first_imgThe Latest on the report that President Donald Trump shared classified information with Russian officials (all times EDT):2:45 p.m.White House press secretary Sean Spicer says unauthorized leaking of sensitive or classified information is “frankly dangerous,” after President Donald Trump reportedly shared classified information with two Russian diplomats during a meeting in the Oval Office.Spicer says in a White House briefing the unauthorized leaks are a threat to U.S. national security.He drew a distinction between leaks and Trump’s conversation with the Russians, saying the discussion with the Russian officials involved shared threats to the U.S. and Russia.A U.S. official says Trump told Russian Foreign Minister Sergey Lavrov (sir-GAY’ lahv-RAWF’) during their meeting about an Islamic State plot.___2 p.m.Senate Intelligence Committee Chairman Richard Burr says he has yet to get an explanation from the White House on what happened in the Oval Office meeting where the president reportedly shared classified information with the Russians.Burr says he waited all morning to get a call from someone in the room who can tell him what happened. He says: “Maybe they’re busy.”Burr tells a small group of reporters in the Capitol that: “My major concern right now is that I don’t know what the president said.”Burr added: “I’d like to think somebody from the White House who was in the room is going to get on the phone and tell me what they said.”___1:30 p.m.President Donald Trump is ignoring questions about whether he revealed classified information to Russian officials during an Oval Office meeting last week.Trump was asked about the disclosures after delivering statements alongside Turkish President Recep Tayyip Erdogan (REH’-jehp TY’-ihp UR’-doh-wahn). He said only that he had a great meeting with Russian Foreign Minister Sergey Lavrov (sir-GAY’ lahv-RAWF’) and that the U.S. wants to get as much help to fight the Islamic State and terrorism as possible.A U.S. official says Trump told Lavrov during their meeting about an Islamic State plot. According to the official, the information he revealed came from a U.S. intelligence partner.White House National Security Adviser H.R. McMaster says Trump’s disclosures where “wholly appropriate.”___1:20 p.m.House Minority Leader Nancy Pelosi says President Donald Trump’s comments to Russian officials at the White House last week “undermined the trust that other countries will have with in us in terms of sharing their intelligence.”Pelosi’s comments come as House lawmakers return Tuesday to the Capitol after a week back in their districts. Pelosi led a congressional delegation to India and Nepal.Pelosi says Democrats will try to force a House vote on establishing an independent commission to investigate Russia’s involvement in the 2016 elections and whether there was collusion from Trump associates.Democrats were expected to distribute on Wednesday a discharge petition on the matter. The tactic rarely succeeds because it requires a majority of the House to sign the petition. She asks, “What are the Republicans afraid of?”___12:30 p.m.President Donald Trump’s national security adviser says Trump didn’t know where information that he shared with Russian officials came from.The adviser, H.R. McMaster, didn’t deny that Trump had discussed information deemed classified. But McMaster tells reporters that the information was available through “open-source reporting.” That typically refers to reporting that’s publicly available, such as news accounts, academic reports or social media.McMaster says Trump hadn’t been briefed on the source or method of the information.Trump was later informed that he had broken protocol. White House officials then reached out to the National Security Agency and the CIA in an effort to contain any damage.McMaster identified Trump’s homeland security adviser, Tom Bossert, as the official who contacted both agencies.___12:17 p.m.The No. 2 Democrat in the House says Donald Trump’s presidency is “dangerous.”Maryland Democrat Steny Hoyer told reporters that reports that Trump revealed classified information to top Russian officials was just the latest example of a White House riven by incompetence, chaos, confrontation, and conflicts of interest.Hoyer said, “I think there is an erosion of confidence among the American people and an erosion of confidence of the international community.”Hoyer said that it’s too early to consider impeachment proceedings against Trump, but that “it is time for Republicans to say, ‘enough.’”___12:16 p.m.CIA Director Mike Pompeo will brief members of the House intelligence committee later tonight.Pompeo will likely be grilled by lawmakers about published reports that President Donald Trump shared such highly classified information with Russian officials that it jeopardized a critical intelligence source.Trump’s national security adviser, H.R. McMaster, says Trump’s revelation “in no way” compromised intelligence sources and methods.The CIA wouldn’t comment on Pompeo’s schedule, but a congressional staffer said Tuesday that he was to brief the committee. The staffer, who was not authorized to discuss the meeting and spoke on condition of anonymity, said the meeting had been previously scheduled.___ 12:06 p.m. President Donald Trump’s national security adviser says information that president shared with the Russians was “wholly appropriate” and based on “open source reporting.” The adviser, H.R. McMaster, says Trump’s revelation “in no way” compromised intelligence sources and methods. McMcaster did not deny that Trump discussed classified information. Trump said in a tweet earlier Tuesday that he had the authority to share “facts pertaining to terrorism” and airline safety with Russia. Trump’s tweets did not address whether he revealed classified information about the Islamic State group, as published reports have said and as a U.S. official told The Associated Press on Tuesday. ___ 12:03 p.m. National security adviser H.R. McMaster is standing by his statement denying a Washington Post report that President Donald Trump revealed highly classified information to Russian officials. Speaking to reporters Tuesday, McMaster said the “premise of that article is false.” He added Trump did not have a “conversation that was inappropriate or resulted in any kind of lapse in national security. McMaster said the real threat to national security was leakers “releasing information to the press.” The Washington Post reported Monday that Trump shared classified information with Russian officials that jeopardized an intelligence source. McMaster told reporters after the story broke: “I was in the room. It didn’t happen.” ___ 12:01 p.m. The Royal Court says Jordan’s King Abdullah II and President Donald Trump have spoken by phone about the fight against terrorism and crises in Syria and the rest of the region. Tuesday’s phone call came as published reports said Trump revealed highly classified information about the extremist group Islamic State to Russian officials in an Oval Office meeting last week. Jordan is a key ally in the U.S.-led international military coalition against the Islamic State group, which controls territory in neighboring Syria and Iraq. The Royal Court says arrangements for the phone call between Trump and Jordan’s king were made last week. It said in a statement that the two leaders talked about the strategic cooperation between Jordan and the U.S., fighting terrorism and various regional crises. ___ 11:50 a.m. The Senate intelligence committee has reached out to the White House to request additional information on recent reports about alleged dissemination of intelligence information. Rebecca Watkins, a spokeswoman for committee chairman Sen. Richard Burr, R-N.C., says Tuesday that the panel wants to know more about reports that President Donald Trump shared classified information with two Russian officials. A current U.S. official tells The Associated Press that the intelligence shared addressed a threat from Islamic State militants that a U.S partner shared with the United States. The official demanded anonymity so as to discuss the private meetings. __ 10:50 a.m. President Donald Trump’s national security adviser plans to brief reporters at the White House. The White House says H.R. McMaster will hold an on-camera briefing before noon. He was originally scheduled to appear with press secretary Sean Spicer, but Spicer plans to hold a separate, off-camera session with reporters later in the day, after McMaster’s appearance. Reporters had been promised a briefing from McMaster about Trump’s first overseas trip, which opens Friday. But McMaster is likely to face questions about reports that Trump shared classified intelligence information with Russian officials when they met in the Oval Office last week. McMaster has denied the reports, telling reporters Monday after the story broke: “I was in the room. It didn’t happen.” ___ 10:45 a.m. The Senate’s top Democrat says Congress needs to have immediate access to a transcript of President Donald Trump’s meeting at the White House last week with senior Russian officials. Minority Leader Chuck Schumer of New York says that if Trump has “nothing to hide,” he’ll turn over unedited transcripts to the House and Senate intelligence committees. If Trump refuses, Schumer says Americans will doubt that their president is capable of safeguarding critical secrets. The request came in response to published reports that the president revealed classified information about the Islamic State group in the meeting with Russian officials. Congress is investigating Russia’s alleged meddling in the 2016 presidential election, including hacking Democratic emails. ___ 10:40 a.m. Senate Armed Services Committee Chairman John McCain says reports that President Donald Trump revealed highly classified information to senior Russian officials during an Oval Office meeting last week are “deeply disturbing.” The Arizona Republican said Tuesday that it sends a troubling signal to U.S. allies and partners around the world. McCain also said in a statement that reports that the information was provided by a U.S. ally and shared without the country’s knowledge could mean that other countries won’t share intelligence with Americans in the future. He said the time Trump spent sharing sensitive information was time he did not spend focused on Russia’s aggressive behavior, including interference in elections, and its illegal invasion of Ukraine. ___ 9:35 a.m. The Senate’s top Republican says “we can do with a little less drama from the White House” so the GOP can focus on advancing the party’s legislative agenda. Appearing Tuesday morning on Bloomberg Business, Sen. Mitch McConnell of Kentucky was responding to reports that President Donald Trump revealed highly classified information about the Islamic State group to Russian officials. McConnell says, “I think we could do with a little less drama from the White House on a lot of things so that we can focus on our agenda.” He said the agenda is deregulation, tax reform and repealing and replacing the health care law. McConnell also says he recommended to Trump that he nominate Merrick Garland to replace fired FBI Director James Comey. Garland, the federal judge nominated to the Supreme Court last year by President Barack Obama, was denied a Senate hearing by McConnell. ___ 9:15 a.m. President Donald Trump says more attention should be paid to find who is leaking information to the media. The Washington Post first reported that Trump’s closed-door remarks with the Russians jeopardize a valuable intelligence source on the Islamic State group. Trump defended himself in a tweet Tuesday by saying he had an “absolute right” to share what he wanted. In a follow-up tweet, Trump said he had asked ousted FBI Director James Comey and others “from the beginning of my administration, to find the LEAKERS in the intelligence community.” ___ 9:25 a.m. A senior European intelligence official tells The Associated Press that his country might stop sharing information with the United States if it confirms President Donald Trump shared classified details with Russian officials. The official said Tuesday that doing so “could be a risk for our sources.” The official spoke only on condition that neither he nor his country be identified, because he was not authorized to discuss the matter publicly. -By Jan M. Olsen ___ 8:25 a.m. A senior German lawmaker has expressed concern about reports that President Donald Trump revealed highly classified information about the Islamic State group to Russian officials. Burkhard Lischka said in a statement to The Associated Press that “if it proves to be true that the American president passed on internal intelligence matters that would be highly worrying.” Lischka, who sits on the German parliament’s intelligence oversight committee, noted that Trump has access to “exclusive and highly sensitive information including in the area of combating terrorism.” The Social Democratic Party lawmaker said that if the U.S. president “passes this information to other governments at will, then Trump becomes a security risk for the entire western world.” Germany is heavily dependent on U.S. intelligence. ___ 8:25 a.m. The Kremlin has dismissed reports that Donald Trump shared classified information with Russian officials last week as “complete nonsense.” The Washington Post’s report on Monday claimed that the revelation made by Trump during his meeting with visiting Russian Foreign Minister Sergey Lavrov put a source of intelligence on the Islamic State at risk. Russian presidential spokesman Dmitry Peskov on Tuesday dismissed the reports as “yet more nonsense” and said that Moscow doesn’t “want to have to do anything with it,” adding that “there is nothing to confirm or deny.” ___ 7:25 a.m. President Donald Trump is using Twitter to defend his sharing of information with the Russians. Trump says he wanted to share with Russia “facts pertaining to terrorism and airline flight safety.” He notes that as president, he has an “absolute right” to do this. The Washington Post reported Monday that Trump divulged highly classified “code-word” information that could enable the Russians to trace the source of the intelligence. Trump added a line in his tweet suggesting why he did it: “Humanitarian reasons, plus I want Russia to greatly step up their fight against ISIS & terrorism.” ___ 6:40 a.m. Russia’s foreign ministry spokesman has denied reports that President Donald Trump revealed classified information to senior officials during the Russian minister’s visit to the Oval Office last week. The Washington Post reported on Monday that the revelation put a source of intelligence on the Islamic State at risk. Maria Zakharova, spokeswoman for the Russian foreign ministry, on Facebook on Tuesday described the reports as “yet another fake.” The reports came several days after the White House faced criticism for a possible security breach after it allowed a Russian news service photographer into the Oval Office to snap photos of Trump with Russian Foreign Minister Sergey Lavrov and Russian Ambassador Sergey Kislyak last week. —Associated Press reporter Paisley Dodds in London. ___ 4:30 a.m. Jordan says King Abdullah II is to speak by phone Tuesday with President Donald Trump. The Royal Court says arrangements for the call were made last week. The conversation will take place amid a report by The Washington Post that Trump revealed highly classified information to senior Russian officials at a meeting last week, putting a source of intelligence about the Islamic State extremist group at risk. Jordan is a key ally in the U.S.-led international military coalition against Islamic State, which controls territory in neighboring Syria and Iraq. The Post, citing current and former U.S. officials, says Trump shared details about an Islamic State terror threat related to the use of laptop computers on aircraft with Russian Foreign Minister Sergei Lavrov and Russian Ambassador to the U.S. Sergey Kislyak. ___ 3:30 a.m. Australian Prime Minister Malcolm Turnbull won’t comment on a Washington Post report that President Donald Trump revealed classified information to Russian officials, or say whether the report will affect Australia’s intelligence-sharing agreement with the U.S. Australia is a member of the Five Eyes intelligence-sharing program with the U.S., Canada, Britain and New Zealand. Turnbull declined to comment specifically on the report, but said during an interview Tuesday with Adelaide radio station 5AA that he is confident in the Australia-U.S. alliance. Turnbull called it “the bedrock of our national security.” New Zealand’s Foreign Affairs Minister Gerry Brownlee said in a statement that the report was rejected by senior U.S. officials. Brownlee said a resolution to the situation in Syria requires a concerted effort from the U.S. and Russia. Brownlee said he hopes the meeting between Trump and Russian Foreign Minister Lavrov “is a step towards that.” ___ 3:13 a.m. President Donald Trump revealed highly classified information to senior Russian officials during an Oval Office meeting last week, putting a source of intelligence on the Islamic State at risk, The Washington Post reported. The disclosure late Monday drew strong condemnation from Democrats and a rare rebuke of Trump from some Republican lawmakers. White House officials denounced the report, saying the president did not disclose intelligence sources or methods to the Russians, though officials did not deny that classified information was disclosed in the May 10 meeting. H.R. McMaster, Trump’s national security adviser, said: “The president and the foreign minister reviewed a range of common threats to our two countries including threats to civil aviation. At no time, at no time were intelligence sources or methods discussed and the president did not disclose any military operations that were not already publicly known.” President Donald Trump on Tuesday claimed the authority to share “facts pertaining to terrorism” and airline safety with Russia, saying in a pair of tweets he has “an absolute right” as president to do so. Trump’s tweets did not say whether he revealed classified information about the Islamic State group, as published reports have said and as a U.S. official told The Associated Press on Tuesday. The White House has pushed back against those reports, but has not denied that classified information was disclosed in the May 10 meeting between Trump and Russian diplomats. The Kremlin dismissed the reports as “complete nonsense.” The news reverberated around the world as countries started second-guessing their own intelligence-sharing agreements with the U.S. A senior European intelligence official told the AP his country might stop sharing information with the United States if it confirms that Trump shared classified details with Russian officials. Such sharing “could be a risk for our sources,” the official said. The official spoke only on condition that neither he nor his country be identified, because he was not authorized to discuss the matter publicly At the White House, Trump said in his tweets, “I wanted to share with Russia (at an openly scheduled W.H. meeting) which I have the absolute right to do, facts pertaining … to terrorism and airline flight safety. Humanitarian reasons, plus I want Russia to greatly step up their fight against ISIS & terrorism.” Trump shared details about an Islamic State terror threat related to the use of laptop computers on aircraft with Russian Foreign Minister Sergey Lavrov and Russian ambassador to the U.S. Sergey Kislyak, a senior U.S official told AP. The classified information had been shared with the president by an ally, violating the confidentiality of an intelligence-sharing agreement with that country, the official said. Trump later was informed that he had broken protocol and White House officials placed calls to the National Security Agency and the CIA looking to minimize any damage. The official, who spoke on condition of anonymity because the official was not authorized to speak publicly, would not say which country’s intelligence was divulged. The disclosure put a source of intelligence on the Islamic State at risk, according to The Washington Post, which first reported the disclosure on Monday. The CIA and the Office of the Director of National Intelligence have declined to comment. The U.S. official said that Trump boasted about his access to classified intelligence in last week’s meeting with Lavrov and Kislyak. An excerpt from an official transcript of the meeting reveals that Trump told them, “I get great intel. I have people brief me on great intel every day,” he said. Kislyak has been a central player in the snowballing controversy surrounding possible coordination between Trump’s campaign and Russia’s meddling in the 2016 presidential campaign. The revelations drew strong condemnation from Democrats and a rare rebuke of Trump from some Republican lawmakers. White House officials denounced the report, saying the president did not disclose intelligence sources or methods to the Russians, though officials did not deny that classified information was disclosed in the May 10 meeting. “The president and the foreign minister reviewed a range of common threats to our two countries including threats to civil aviation,” said H.R. McMaster, Trump’s national security adviser. “At no time, at no time were intelligence sources or methods discussed and the president did not disclose any military operations that were not already publicly known.” The revelations could further damage Trump’s already fraught relationship with U.S. intelligence agencies. He’s openly questioned the competency of intelligence officials and challenged their high-confidence assessment that Russia meddled in last year’s presidential election to help him win. His criticism has been followed by a steady stream of leaks to the media that have been damaging to Trump and exposed an FBI investigation into his associates’ possible ties to Russia. The disclosure also risks harming his credibility with U.S. partners around the world ahead of his first overseas trip. The White House was already reeling from its botched handling of Trump’s decision last week to fire James Comey, the FBI director who was overseeing the Russia investigation. A European security official said sharing sensitive information could dampen the trust between the United States and its intelligence sharing partners. “It wouldn’t likely stop partners from sharing life-saving intelligence with the Americans, but it could impact the trust that has been built, particularly if sharing such information exposes specific intelligence gathering methods,” said the official, who spoke on condition of anonymity because the person was not authorized to speak about such intelligence sharing. The Royal Court in Jordan said that King Abdullah II was to speak by telephone with Trump later Tuesday. The revelation also prompted cries of hypocrisy. Trump spent the campaign arguing that his opponent, former Secretary of State Hillary Clinton, should be locked up for careless handling of classified information. Secretary of State Rex Tillerson also disputed the report. He said Trump discussed a range of subjects with the Russians, including “common efforts and threats regarding counter-terrorism.” The nature of specific threats was discussed, he said, but not sources, methods or military operations. The controversy engulfed the White House. Reporters spent much of the evening camped out adjacent to Press Secretary Sean Spicer’s office, hoping for answers. At one point, an eagle-eyed reporter spotted a handful of staffers, including Spicer and Deputy Press Secretary Sarah Huckabee Sanders, walking toward the Cabinet Room. Muffled yelling was heard coming from the area near the room, but after a reporter tweeted about the noise, press staffers quickly turned up their television volume, blasting the sound to drown out everything else. __ Associated Press writers Julie Pace, Catherine Lucey, Jill Colvin and Ken Thomas and Jan M. Olsen contributed to this report from Washington. Associated Press writer Paisley Dodds contributed from London. Share Video Playerhttps://cdn.hpm.io/wp-content/uploads/2017/05/16114322/US-Trump-Schumer-Fix-CR.mp400:0000:0002:02Use Up/Down Arrow keys to increase or decrease volume.The Senate’s top Democrat says on May 16th, 2017 that Congress needs to have immediate access to a transcript of President Donald Trump’s meeting at the White House last week with senior Russian officials. Video: Associated Press.last_img read more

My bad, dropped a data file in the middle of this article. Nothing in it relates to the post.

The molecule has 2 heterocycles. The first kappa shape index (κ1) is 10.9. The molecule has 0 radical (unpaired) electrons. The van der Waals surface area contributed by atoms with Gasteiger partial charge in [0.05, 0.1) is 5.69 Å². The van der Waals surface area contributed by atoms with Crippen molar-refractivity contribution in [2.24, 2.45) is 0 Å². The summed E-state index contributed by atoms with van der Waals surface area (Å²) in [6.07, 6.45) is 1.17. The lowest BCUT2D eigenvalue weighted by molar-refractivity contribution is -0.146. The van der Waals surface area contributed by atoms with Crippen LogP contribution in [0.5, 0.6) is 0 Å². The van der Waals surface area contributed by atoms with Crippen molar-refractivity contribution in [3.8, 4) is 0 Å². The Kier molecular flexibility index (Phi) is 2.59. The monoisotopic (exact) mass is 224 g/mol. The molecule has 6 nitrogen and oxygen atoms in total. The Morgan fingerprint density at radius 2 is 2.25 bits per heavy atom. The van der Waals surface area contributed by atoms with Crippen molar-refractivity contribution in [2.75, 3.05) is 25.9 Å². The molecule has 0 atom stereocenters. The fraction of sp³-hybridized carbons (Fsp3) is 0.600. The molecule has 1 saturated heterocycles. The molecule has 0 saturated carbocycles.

A type of metamaterial device that allows better watertoair sound transmission